Credit card debt increases as interest rates rise

On Tuesday, the Federal Reserve Bank of New York will release a report on US household debt for the first quarter of 2022. This includes credit card debt.

At the start of the pandemic, many Americans were spending less and receiving help in the form of government relief checks and expanded unemployment benefits. As a result, credit card balances have decreased.

But over the last three quarters, the sales have increased. Combine that with rising interest rates, and it could be a problem.

David Silberman of the Center for Responsible Lending has spent most of 2020 at home, working and hanging out with his grandkids.

“My credit card spending dropped. We weren’t traveling, we weren’t eating out,” he said. But since pandemic restrictions eased, his credit cards have been used a lot more.

“One of my sons lives in Israel, so we were able to see him and travel to Israel. My wife has just returned from a trip to Amsterdam. I was just at a conference in California,” he said.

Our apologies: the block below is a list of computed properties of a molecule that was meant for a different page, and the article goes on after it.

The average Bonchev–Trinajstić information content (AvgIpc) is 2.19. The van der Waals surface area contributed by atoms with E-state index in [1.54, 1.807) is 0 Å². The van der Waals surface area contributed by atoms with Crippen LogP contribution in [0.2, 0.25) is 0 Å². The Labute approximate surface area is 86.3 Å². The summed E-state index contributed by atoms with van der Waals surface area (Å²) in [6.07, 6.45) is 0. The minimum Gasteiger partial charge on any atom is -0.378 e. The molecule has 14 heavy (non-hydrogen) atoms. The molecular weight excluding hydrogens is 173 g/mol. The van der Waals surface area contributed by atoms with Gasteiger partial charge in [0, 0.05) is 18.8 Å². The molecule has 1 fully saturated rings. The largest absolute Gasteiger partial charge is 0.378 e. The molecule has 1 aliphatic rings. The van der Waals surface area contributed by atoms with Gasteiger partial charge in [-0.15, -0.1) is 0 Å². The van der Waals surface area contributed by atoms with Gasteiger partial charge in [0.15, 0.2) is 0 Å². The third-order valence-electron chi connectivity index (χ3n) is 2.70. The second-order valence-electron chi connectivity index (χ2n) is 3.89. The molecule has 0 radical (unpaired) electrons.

Silberman said his personal spending reflected a broader pandemic trend. “In the beginning, a lot of us were saving money and paying off our debts,” he said. Now Americans are throwing expenses back into the mix and charging them to credit cards.

“It means on the one hand that they feel good enough to want to take on this debt, but on the other hand they are putting a burden on their balance sheet,” he said.

This burden amounts to a total of $860 billion, according to the New York Fed’s latest quarterly report.

“We’re basically giving back half of the gains we made in 2020 and early 21,” Silberman said.

Ted Rossman, principal analyst at Bankrate, said we are nearing a record amount of credit card debt nationwide.

“It’s because of inflation. People are spending more. But higher interest rates will add insult to injury,” he said.

But rising rates are unlikely to change the way we use our credit cards, according to Yale finance professor James Choi.

“People just don’t prioritize their spending on the low-interest credit card to begin with. And then when they pay off their credit cards, they don’t prioritize paying off their balance at the higher interest rate,” he said.

Unless Americans become more aggressive about paying off their balances, Choi said, their debt load will continue to grow.

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